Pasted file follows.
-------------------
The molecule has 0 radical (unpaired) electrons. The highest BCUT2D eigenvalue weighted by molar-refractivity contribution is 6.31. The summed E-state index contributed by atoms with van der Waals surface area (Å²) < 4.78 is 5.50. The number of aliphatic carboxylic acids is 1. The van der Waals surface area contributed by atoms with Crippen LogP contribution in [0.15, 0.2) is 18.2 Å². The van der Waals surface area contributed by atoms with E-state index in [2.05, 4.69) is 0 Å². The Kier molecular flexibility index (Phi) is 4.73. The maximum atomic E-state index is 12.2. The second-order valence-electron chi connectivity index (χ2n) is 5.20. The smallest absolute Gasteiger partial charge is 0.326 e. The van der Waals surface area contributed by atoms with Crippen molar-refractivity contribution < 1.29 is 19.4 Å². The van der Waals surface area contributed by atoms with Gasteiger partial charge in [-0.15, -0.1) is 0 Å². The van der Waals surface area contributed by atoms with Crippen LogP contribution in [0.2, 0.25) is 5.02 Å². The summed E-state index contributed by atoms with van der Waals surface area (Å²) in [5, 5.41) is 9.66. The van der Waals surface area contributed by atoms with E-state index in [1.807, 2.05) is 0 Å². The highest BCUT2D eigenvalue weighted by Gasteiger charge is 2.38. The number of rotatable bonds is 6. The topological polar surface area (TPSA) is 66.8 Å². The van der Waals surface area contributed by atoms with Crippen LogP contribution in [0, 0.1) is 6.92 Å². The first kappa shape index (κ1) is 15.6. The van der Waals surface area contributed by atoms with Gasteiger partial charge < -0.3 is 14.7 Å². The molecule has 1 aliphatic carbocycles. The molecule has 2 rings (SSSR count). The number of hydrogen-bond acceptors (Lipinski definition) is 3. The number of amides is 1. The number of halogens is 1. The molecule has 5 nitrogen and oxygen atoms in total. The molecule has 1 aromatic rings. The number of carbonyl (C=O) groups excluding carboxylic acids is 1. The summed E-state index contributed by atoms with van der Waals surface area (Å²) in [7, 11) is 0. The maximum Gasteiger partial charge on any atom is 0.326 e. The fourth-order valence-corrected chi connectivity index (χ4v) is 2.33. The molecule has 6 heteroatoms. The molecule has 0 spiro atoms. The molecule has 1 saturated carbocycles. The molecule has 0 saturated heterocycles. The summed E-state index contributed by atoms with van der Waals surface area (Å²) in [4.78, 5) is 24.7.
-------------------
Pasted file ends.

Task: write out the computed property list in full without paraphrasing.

The molecule has 0 radical (unpaired) electrons. The highest BCUT2D eigenvalue weighted by molar-refractivity contribution is 6.31. The summed E-state index contributed by atoms with van der Waals surface area (Å²) < 4.78 is 5.50. The number of aliphatic carboxylic acids is 1. The van der Waals surface area contributed by atoms with Crippen LogP contribution in [0.15, 0.2) is 18.2 Å². The van der Waals surface area contributed by atoms with E-state index in [2.05, 4.69) is 0 Å². The Kier molecular flexibility index (Phi) is 4.73. The maximum atomic E-state index is 12.2. The second-order valence-electron chi connectivity index (χ2n) is 5.20. The smallest absolute Gasteiger partial charge is 0.326 e. The van der Waals surface area contributed by atoms with Crippen molar-refractivity contribution < 1.29 is 19.4 Å². The van der Waals surface area contributed by atoms with Gasteiger partial charge in [-0.15, -0.1) is 0 Å². The van der Waals surface area contributed by atoms with Crippen LogP contribution in [0.2, 0.25) is 5.02 Å². The summed E-state index contributed by atoms with van der Waals surface area (Å²) in [5, 5.41) is 9.66. The van der Waals surface area contributed by atoms with E-state index in [1.807, 2.05) is 0 Å². The highest BCUT2D eigenvalue weighted by Gasteiger charge is 2.38. The number of rotatable bonds is 6. The topological polar surface area (TPSA) is 66.8 Å². The van der Waals surface area contributed by atoms with Crippen LogP contribution in [0, 0.1) is 6.92 Å². The first kappa shape index (κ1) is 15.6. The van der Waals surface area contributed by atoms with Gasteiger partial charge < -0.3 is 14.7 Å². The molecule has 1 aliphatic carbocycles. The molecule has 2 rings (SSSR count). The number of hydrogen-bond acceptors (Lipinski definition) is 3. The number of amides is 1. The number of halogens is 1. The molecule has 5 nitrogen and oxygen atoms in total. The molecule has 1 aromatic rings. The number of carbonyl (C=O) groups excluding carboxylic acids is 1. The summed E-state index contributed by atoms with van der Waals surface area (Å²) in [7, 11) is 0. The maximum Gasteiger partial charge on any atom is 0.326 e. The fourth-order valence-corrected chi connectivity index (χ4v) is 2.33. The molecule has 6 heteroatoms. The molecule has 0 spiro atoms. The molecule has 1 saturated carbocycles. The molecule has 0 saturated heterocycles. The summed E-state index contributed by atoms with van der Waals surface area (Å²) in [4.78, 5) is 24.7.